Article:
United States: The Spears Hearing: An Under-Utilized Filter For Frivolous Prisoner Lawsuits

In a previous post, I noted the recent twentieth anniversary of the Prison Litigation Reform Act (PLRA) – highlighting the intent behind the Act (to curb frivolous inmate lawsuits) and the Act's effect (a sixty percent drop in annual prisoner filings). But despite the PLRA, federal dockets remain overburdened by inmate suits. In fact, here in the Fifth Circuit, prisoner appeals still make up over forty percent of the court's caseload – with only a tenth of those appeals ultimately decided in favor of the prisoner plaintiff.

An unsuccessful appeal does not necessarily imply frivolity. But if Congress intended, through the PLRA, to provide courts with mechanisms to separate the wheat from the chaff, then an increased success rate would be expected among the suits that survive the winnowing process. With such a low success rate for prisoner appeals, there seems to be some chaff remaining.

One under- (and sometimes un-) utilized tool available to the judiciary to relieve its dockets of frivolous prisoner claims, while preserving meritorious claims, is the Spears hearing.

In the 1985 case Spears v. McCotter, the Fifth Circuit implemented a pre-suit hearing for in forma pauperis inmates to allow the court to determine whether a claim is legally frivolous under 28 U.S.C.A. § 1915, i.e., "if it lacks an arguable basis in law," "if the facts alleged are clearly baseless," or "when the facts alleged rise to the level of irrational or wholly incredible." The Spears hearing is "in the nature of a motion for more definite statement," and district courts are given "especially broad discretion" here – encouraged to use § 1915 procedures "at the earliest possible stages" of litigation. The hearing is to serve as a "barrier to frivolous suits" for "not only the inarguable legal conclusion, but also the fanciful factual allegation." Another function is to filter actions which are "subject to an obvious meritorious defense, such as a peremptory time bar."

Still, prisoner suits proceed to litigation only to then be dismissed as frivolous.1 Some actions survive a Spears hearing to get there; others are never even subjected to a Spears hearing. This suggests the Spears hearing is not being effectively employed.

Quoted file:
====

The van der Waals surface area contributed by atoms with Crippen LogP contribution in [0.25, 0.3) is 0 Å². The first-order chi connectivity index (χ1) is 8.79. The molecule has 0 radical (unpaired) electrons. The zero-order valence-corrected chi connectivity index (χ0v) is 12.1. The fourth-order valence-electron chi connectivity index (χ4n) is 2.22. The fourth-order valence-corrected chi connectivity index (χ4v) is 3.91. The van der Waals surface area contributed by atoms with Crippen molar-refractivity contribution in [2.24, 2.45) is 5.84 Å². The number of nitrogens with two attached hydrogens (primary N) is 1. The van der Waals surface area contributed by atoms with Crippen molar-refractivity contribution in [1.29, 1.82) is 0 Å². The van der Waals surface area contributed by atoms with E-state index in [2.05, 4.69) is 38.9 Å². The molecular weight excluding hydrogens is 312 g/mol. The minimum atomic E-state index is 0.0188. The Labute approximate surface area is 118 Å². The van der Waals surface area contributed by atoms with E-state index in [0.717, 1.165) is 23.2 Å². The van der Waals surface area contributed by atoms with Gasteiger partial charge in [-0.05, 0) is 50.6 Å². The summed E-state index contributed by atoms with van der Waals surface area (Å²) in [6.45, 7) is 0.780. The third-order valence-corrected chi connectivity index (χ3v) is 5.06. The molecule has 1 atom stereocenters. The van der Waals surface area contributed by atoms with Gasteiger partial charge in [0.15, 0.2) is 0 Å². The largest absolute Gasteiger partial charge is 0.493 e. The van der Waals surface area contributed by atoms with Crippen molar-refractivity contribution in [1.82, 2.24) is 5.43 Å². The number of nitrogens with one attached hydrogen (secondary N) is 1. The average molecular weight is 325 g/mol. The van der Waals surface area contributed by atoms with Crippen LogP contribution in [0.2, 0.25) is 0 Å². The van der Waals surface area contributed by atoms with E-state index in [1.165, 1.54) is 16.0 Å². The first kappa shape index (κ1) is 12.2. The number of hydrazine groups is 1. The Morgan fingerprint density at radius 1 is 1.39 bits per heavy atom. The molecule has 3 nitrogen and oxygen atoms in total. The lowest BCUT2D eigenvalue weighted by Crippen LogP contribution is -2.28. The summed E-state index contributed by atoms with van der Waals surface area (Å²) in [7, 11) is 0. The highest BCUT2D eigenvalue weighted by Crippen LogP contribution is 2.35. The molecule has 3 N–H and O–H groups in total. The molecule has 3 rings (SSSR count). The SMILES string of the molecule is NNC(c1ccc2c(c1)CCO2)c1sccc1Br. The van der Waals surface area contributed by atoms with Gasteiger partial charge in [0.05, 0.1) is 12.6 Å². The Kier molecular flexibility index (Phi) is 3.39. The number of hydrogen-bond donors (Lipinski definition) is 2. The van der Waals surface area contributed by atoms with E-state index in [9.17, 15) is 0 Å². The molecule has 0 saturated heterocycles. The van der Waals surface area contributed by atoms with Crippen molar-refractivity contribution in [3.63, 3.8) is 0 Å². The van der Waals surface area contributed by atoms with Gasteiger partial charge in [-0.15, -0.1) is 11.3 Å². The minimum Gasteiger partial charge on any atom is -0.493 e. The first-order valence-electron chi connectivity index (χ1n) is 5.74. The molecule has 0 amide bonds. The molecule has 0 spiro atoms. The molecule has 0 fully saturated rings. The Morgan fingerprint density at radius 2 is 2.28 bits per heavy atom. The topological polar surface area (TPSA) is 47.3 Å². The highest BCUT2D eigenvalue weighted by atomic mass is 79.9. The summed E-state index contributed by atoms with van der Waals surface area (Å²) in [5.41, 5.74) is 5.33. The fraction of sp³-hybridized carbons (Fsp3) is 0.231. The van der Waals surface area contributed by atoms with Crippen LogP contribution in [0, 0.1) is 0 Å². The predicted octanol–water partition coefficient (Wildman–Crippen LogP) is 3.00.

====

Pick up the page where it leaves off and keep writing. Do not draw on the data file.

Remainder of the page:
To identify and eliminate frivolous claims before they end up in lengthy, expensive litigation, the Spears hearing must be utilized to its full extent. For example, the court may require defendants to provide documentation and other evidence in advance of a Spears hearing to "construct an administrative record to assist the court in determining whether the complaint is frivolous." The court may even invite defendants and defense counsel to participate in the Spears hearing.2 Such defendant involvement allows judges to hear defense testimony and/or limited cross-examination, resulting in a more thorough claim examination and likely a more accurate finding of merit or lack thereof. Courts also have discretion to hold multiple Spears hearings where appropriate to further examine inmate allegations.3 This too allows a more in-depth review of claims and, combined with appropriate judicial oversight to ensure the Spears hearing does not go beyond its intended purposes,4 would help to reduce the number of frivolous prisoner cases.

As the Supreme Court has stated, "Depriving someone of a frivolous claim . . . deprives him of nothing at all, except perhaps the punishment of the Federal Rule of Civil Procedure 11 sanctions." Increased utilization of the Spears hearing is one way to prevent recreational litigator inmates from wasting valuable judicial resources. Others will be discussed in subsequent posts.


1. E.g., Shaw v. Tucker, 2010 WL 5817660 (N.D. Tex. July 2, 2010); Akin v. Cardenas, 2014 WL 292387 (N.D. Tex. Jan. 27, 2014); Tyson v. LeBlanc, 2010 WL 5375955 (E.D. La. Nov. 19, 2010); Ellis v. Crowe, 2010 WL 724158 (E.D. La. Feb. 19, 2010); Kakosch v. Siemens Corp., 2015 WL 404113 (E.D. La. Jan. 28, 2015).